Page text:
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Burst pipes can be very costly to any holiday homeowner. In the latest of our owner advice pieces, Andrew Exelby provides some useful tips about how to avoid burst pipes at your holiday home this winter.
Water is one of the biggest enemies to any building. Ingress of water or a leak over any period of time can do damage to fabric and the structure of your home – did you know that “escape of water” accounts for one in four domestic insurance claims? The damage caused by water can cost hundreds, even thousands of pounds, depending on the volume of water, the location of the leak, and the period of time over which the leak has been happening.
Colder weather brings a number of challenges to homeowners – there is the higher rainfall, the very noticeable drop in temperature, and of course the reduction in daylight hours where repairs or maintenance can be completed. It is best to be prepared and have a routine in place ahead of the cold snap – this will save hassle, time, and ultimately a lot of money in the very worst cases!
When temperatures plunge and we start to hear the word “freezing” on the weather forecast, it is time to ensure we have measures in place to avoid the very worst kind of leak at your property: burst water pipes! So what can you do? Read on for simple steps we recommend taking.
Wrapping your water pipes can protect them from getting so cold that the water inside them freezes – this is typically done using something called polyethylene and can be bought from most hardware outlets very reasonably. The foam tube fits over your pipes and will retain any heat to stop the pipe from freezing and potentially bursting.
Turning your central heating off over empty winter periods might seem like a canny way to save money, but in actual fact, this can be a false economy and could end up costing you a lot more than keeping the heat going. Keeping your heating on will mean that water in the pipes remains at a constant temperature and shouldn’t freeze. When your holiday property is empty during winter it is always recommended to leave your heating permanently on and maintain a temperature of at least 13 degrees Celsius, especially during any sub-zero temperatures.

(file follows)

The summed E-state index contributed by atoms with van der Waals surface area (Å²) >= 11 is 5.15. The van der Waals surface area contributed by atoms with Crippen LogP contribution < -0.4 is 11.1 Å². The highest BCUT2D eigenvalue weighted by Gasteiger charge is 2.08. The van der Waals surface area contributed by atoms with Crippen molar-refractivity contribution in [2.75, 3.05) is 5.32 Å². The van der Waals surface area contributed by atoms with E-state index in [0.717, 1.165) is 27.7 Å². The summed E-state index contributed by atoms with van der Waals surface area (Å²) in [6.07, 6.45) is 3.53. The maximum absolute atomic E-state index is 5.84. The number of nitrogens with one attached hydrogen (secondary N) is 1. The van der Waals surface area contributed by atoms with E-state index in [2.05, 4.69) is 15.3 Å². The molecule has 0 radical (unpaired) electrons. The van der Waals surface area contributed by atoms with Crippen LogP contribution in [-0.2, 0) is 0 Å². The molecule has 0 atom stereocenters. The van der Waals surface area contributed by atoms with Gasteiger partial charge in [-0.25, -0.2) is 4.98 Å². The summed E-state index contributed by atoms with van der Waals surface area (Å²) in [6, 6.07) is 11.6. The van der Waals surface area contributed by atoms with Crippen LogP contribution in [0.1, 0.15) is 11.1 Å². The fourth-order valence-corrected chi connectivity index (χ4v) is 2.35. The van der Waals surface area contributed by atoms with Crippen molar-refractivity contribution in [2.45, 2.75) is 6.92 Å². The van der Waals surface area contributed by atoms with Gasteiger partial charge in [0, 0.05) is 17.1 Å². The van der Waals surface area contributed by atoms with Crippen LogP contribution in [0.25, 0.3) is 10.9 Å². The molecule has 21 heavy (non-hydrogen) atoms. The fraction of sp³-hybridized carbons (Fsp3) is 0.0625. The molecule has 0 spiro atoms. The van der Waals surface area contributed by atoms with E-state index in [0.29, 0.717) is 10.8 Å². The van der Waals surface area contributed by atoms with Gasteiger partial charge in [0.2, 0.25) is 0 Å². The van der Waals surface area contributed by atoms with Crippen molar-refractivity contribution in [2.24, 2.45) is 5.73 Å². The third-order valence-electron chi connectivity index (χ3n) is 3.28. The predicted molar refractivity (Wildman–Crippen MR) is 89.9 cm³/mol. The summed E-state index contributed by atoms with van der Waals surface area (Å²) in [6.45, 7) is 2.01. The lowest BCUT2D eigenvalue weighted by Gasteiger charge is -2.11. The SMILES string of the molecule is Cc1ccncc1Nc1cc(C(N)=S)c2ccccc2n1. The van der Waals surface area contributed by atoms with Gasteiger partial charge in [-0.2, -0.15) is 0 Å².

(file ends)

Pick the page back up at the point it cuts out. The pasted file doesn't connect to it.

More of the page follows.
If you absolutely don’t want to keep your property heated throughout winter, an alternative is to stop the water supply to your property via the stop tap and then drain the water in your property’s pipes. With no water to freeze, your pipes and heating system will sit dormant, but safe. This is less preferable to keeping your heat on because without heat, some traditionally built homes can develop issues and if left for any period of time can be costly to put right.
If you are at a distance from your holiday cottage, it is important you ensure somebody is able to attend your property and inspect it regularly. Many insurance policies would be invalidated if this regular check was not done through quieter months. Having a housekeeper or a caretaker who can visit every week or fortnight just to check a short list of things will put your mind at ease and potentially save you a lot of heartache and damage.
Similarly, keep your central heating system repairs and servicing up to date – annually should be sufficient, but it will protect you from catastrophic failures that lead to an unwanted internal water feature.
If you suspect or know you have frozen pipes, the first thing to do is to turn your internal stop tap off – this will minimise the amount of water which might escape in the event of a pipe bursting. Similarly, if you have a water tank in your loft and this has a stop tap, turn this off!
Turn off your central heating and look for any visible cracking or damage to pipes that you can access. Pipes are very often in walls and under floors, so can’t always be seen. If you are in any doubt or you find damage to your pipes, call in a plumber.
If no damage is visible and you want to try to thaw the pipes yourself, get some towels and buckets so that you are prepared should the worst happen. At this point, we would also recommend moving anything near the frozen pipe which might be damaged. You should open any taps close to the area where the pipes may have frozen (freezing pipes will normally bulge), this helps release pressure when the ice thaws and will allow the water out safely. When ready to try thawing any frozen sections, warm the pipes gently using a hot water bottle or a hairdryer – never use a naked flame!
Once you are satisfied the pipe has thawed and there is no leak, you can turn your water supply back on, but if you are in any doubt, please contact a plumber for help.
In one day, if left, a burst water pipe can mean that your holiday home has up to 48 bathtubs of water emptied into it – which is approximately 9600 litres of water!